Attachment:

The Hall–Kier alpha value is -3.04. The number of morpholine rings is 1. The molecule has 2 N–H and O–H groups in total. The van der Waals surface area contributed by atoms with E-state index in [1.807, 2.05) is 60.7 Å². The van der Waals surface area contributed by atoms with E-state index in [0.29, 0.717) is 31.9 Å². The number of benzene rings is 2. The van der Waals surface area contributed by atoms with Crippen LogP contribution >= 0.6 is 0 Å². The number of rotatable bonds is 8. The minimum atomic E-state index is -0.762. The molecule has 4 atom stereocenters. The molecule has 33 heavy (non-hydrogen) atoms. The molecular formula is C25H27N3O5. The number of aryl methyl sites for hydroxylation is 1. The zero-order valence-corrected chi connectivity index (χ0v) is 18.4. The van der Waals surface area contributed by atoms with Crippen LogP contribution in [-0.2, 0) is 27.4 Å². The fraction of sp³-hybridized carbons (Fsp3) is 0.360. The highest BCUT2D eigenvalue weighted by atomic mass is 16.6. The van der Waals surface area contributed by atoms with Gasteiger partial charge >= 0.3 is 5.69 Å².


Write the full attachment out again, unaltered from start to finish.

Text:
The Hall–Kier alpha value is -3.04. The number of morpholine rings is 1. The molecule has 2 N–H and O–H groups in total. The van der Waals surface area contributed by atoms with E-state index in [1.807, 2.05) is 60.7 Å². The van der Waals surface area contributed by atoms with E-state index in [0.29, 0.717) is 31.9 Å². The number of benzene rings is 2. The van der Waals surface area contributed by atoms with Crippen LogP contribution >= 0.6 is 0 Å². The number of rotatable bonds is 8. The minimum atomic E-state index is -0.762. The molecule has 4 atom stereocenters. The molecule has 33 heavy (non-hydrogen) atoms. The molecular formula is C25H27N3O5. The number of aryl methyl sites for hydroxylation is 1. The zero-order valence-corrected chi connectivity index (χ0v) is 18.4. The van der Waals surface area contributed by atoms with Crippen LogP contribution in [-0.2, 0) is 27.4 Å². The fraction of sp³-hybridized carbons (Fsp3) is 0.360. The highest BCUT2D eigenvalue weighted by atomic mass is 16.6. The van der Waals surface area contributed by atoms with Gasteiger partial charge >= 0.3 is 5.69 Å².